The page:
Post-Medium Publishing

Paul Graham (Noted Y-Combinator venture capitalist, programmer, etc.) argues that we have never paid for “content”, rather, we have always paid for “medium.”   Publishers, he says, are literally in the business of selling paper.

In fact consumers never really were paying for content, and publishers weren’t really selling it either. If the content was what they were selling, why has the price of books or music or movies always depended mostly on the format? Why didn’t better content cost more? [1]

A copy of Time costs $5 for 58 pages, or 8.6 cents a page.The Economist costs $7 for 86 pages, or 8.1 cents a page. Better journalism is actually slightly cheaper.

Link (via BoingBoing, via /.)

Books on Demand

Google Books + On demand printing and binding = a radical revision of how production and distribution of books works?

[kml_flashembed movie=”″ width=”425″ height=”344″ allowfullscreen=”true” fvars=”fs=1″ /]

New Yorker Analysis:

Google, with its mission “to organize the world’s information and make it universally accessible and useful,” plans to turn itself into the biggest bookstore the world has ever known, and to make libraries pay for acting as its agents. It’s troubling that the libraries that already have the richest collections will also be the ones that can offer their users the full Google service. Harvard was one of Google’s original partners. But Robert Darnton, Harvard’s librarian and a fan and creator of digital projects, has ceased supplying books still in copyright to Google. As he has written, “To digitize collections and sell the product in ways that fail to guarantee wide access … would turn the Internet into an instrument for privatizing knowledge that belongs in the public sphere.” Other Google partner libraries, however, support the settlement and have criticized Darnton’s decision.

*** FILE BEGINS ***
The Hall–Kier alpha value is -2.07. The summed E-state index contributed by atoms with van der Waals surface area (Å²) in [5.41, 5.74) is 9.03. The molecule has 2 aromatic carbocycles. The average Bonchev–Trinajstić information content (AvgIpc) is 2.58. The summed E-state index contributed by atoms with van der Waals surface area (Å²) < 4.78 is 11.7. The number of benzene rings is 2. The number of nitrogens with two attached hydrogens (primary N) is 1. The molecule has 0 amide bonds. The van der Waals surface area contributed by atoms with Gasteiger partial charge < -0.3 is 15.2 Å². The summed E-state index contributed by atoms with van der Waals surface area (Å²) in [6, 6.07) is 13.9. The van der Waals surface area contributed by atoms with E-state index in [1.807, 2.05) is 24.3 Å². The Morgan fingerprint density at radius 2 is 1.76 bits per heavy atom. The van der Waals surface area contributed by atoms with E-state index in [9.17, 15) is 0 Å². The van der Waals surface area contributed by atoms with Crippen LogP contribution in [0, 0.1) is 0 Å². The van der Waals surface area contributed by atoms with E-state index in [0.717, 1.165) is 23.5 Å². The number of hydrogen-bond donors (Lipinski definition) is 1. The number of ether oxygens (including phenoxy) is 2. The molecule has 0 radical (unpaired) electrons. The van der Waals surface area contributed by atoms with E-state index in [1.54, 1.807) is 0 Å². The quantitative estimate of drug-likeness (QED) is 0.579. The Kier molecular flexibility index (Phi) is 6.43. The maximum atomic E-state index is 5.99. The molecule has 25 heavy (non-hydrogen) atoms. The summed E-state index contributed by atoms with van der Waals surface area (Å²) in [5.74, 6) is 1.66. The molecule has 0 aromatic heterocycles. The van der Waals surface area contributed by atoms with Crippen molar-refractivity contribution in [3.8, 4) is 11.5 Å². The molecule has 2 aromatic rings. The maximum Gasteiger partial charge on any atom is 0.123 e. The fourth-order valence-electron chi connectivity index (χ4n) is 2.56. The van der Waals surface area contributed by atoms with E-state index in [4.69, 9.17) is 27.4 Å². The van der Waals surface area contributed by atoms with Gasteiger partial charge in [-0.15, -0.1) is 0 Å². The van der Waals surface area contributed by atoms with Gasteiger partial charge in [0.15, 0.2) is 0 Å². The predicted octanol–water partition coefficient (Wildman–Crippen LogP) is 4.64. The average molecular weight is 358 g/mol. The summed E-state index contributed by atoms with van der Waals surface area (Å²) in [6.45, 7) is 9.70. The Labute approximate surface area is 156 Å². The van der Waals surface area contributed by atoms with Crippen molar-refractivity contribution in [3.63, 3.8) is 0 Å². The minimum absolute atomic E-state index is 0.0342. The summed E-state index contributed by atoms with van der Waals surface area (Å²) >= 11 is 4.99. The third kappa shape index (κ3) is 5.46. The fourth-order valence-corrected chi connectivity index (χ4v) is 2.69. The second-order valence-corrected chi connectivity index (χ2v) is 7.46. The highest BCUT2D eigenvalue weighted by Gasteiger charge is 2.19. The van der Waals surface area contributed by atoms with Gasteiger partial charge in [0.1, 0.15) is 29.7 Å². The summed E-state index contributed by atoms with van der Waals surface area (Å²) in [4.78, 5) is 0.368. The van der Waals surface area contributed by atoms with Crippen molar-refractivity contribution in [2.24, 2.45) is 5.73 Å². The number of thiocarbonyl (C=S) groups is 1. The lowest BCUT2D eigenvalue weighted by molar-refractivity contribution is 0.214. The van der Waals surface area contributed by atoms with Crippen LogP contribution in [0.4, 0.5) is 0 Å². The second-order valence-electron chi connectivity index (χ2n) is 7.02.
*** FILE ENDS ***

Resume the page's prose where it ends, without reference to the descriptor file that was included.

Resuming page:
Music publishers: iTunes not paying fair share

From Cnet:

Whether downloading a song from the Web should be considered a performance is much contested. So far, the courts have sided with digital media companies.

In 2005, ASCAP entered into a rate-court proceeding to set licensing fees for the music services of Yahoo, AOL, and RealNetworks. A U.S. district judge for the Southern District of New York delivered a blow to composers and songwriters by ruling that downloading music from a Web store was not a music performance. On the other hand, the judge found that streaming music was subject to a performance fee.

“The songwriter gets a performance fee if the song is streamed without the video,” Carnes noted. “But if it is downloaded within an audio-visual work like a movie we don’t get a performance fee–same song, no money.”


Discussion: Digital Media, Rights Management and the Future of Free.

Reeder Street Fellows Fall 2009 Discussion Series:

Digital Media, Rights Management and the Future of Free.

Tuesday September 22, 2009

In a world where the reproduction, modification and distribution of digital information becomes easier almost daily, there are a host of unanswered questions.  How does copyright apply in the digital realm?  How should it be enforced?  Who should enjoy what rights, and who has responsibilities?  Who will pay for the creation of content if it is expected to be free?  What constitutes fair use? Are newspapers dying?  Should they be saved?  The list goes on.

The one thing that does seem to be for sure is that as digital tech continues becoming more pervasive, there will continue to be winners and losers — those who realize how to adapt their goals to an evolving information landscape, and those who don’t.  Who will win, who will lose, and what does that mean for the rest of us?

Some Reading Material:

Priced to Sell — Is the Future Free?

EFF – What is Fair Use?

Stanford Copyright and Fair Use Center

Harvard Law Professor Defends Student in RIAA case

RIAA in the Classroom

News You Can Lose

Content (A collection of essays by Cory Doctorow — if you for some crazy reason don’t have time to read all of them, I suggest The Microsoft DRM talk and Why is Hollywood making a sequel to the Napster wars?)

Can Kindle Improve on the Book?

What can the Kindle Do?

Copyright enforcement versus privacy

The things we can do.

Not only have we (rather, IBM) imaged a single pentacene molecule (see below), but now we (ok, ok, Kharkov Institute for Physics and Technology) have imaged electron orbitals…


Who would have thought that the illustrations from high school chem class would actually turn out to be more or less accurate (not to mention the theoretical implications)…

S and P orbitals

The theoretical version…

The IBM pentacene image…


… and the theoretical version.

The things we can do.

Lies, Misinformation or Disinformation?

Some interesting footage/interviews from the teabagger/9.12/Glenn Beck protest in DC.  I think it brings up the question of how we find ways to sort through mis- or disinformation and find some common factual ground with these folks. Until everyone can agree on the facts, it seems like other (meaningful) exchange may remain quite difficult.

[kml_flashembed movie="" width="425" height="344" allowfullscreen="true" fvars="fs=1" /]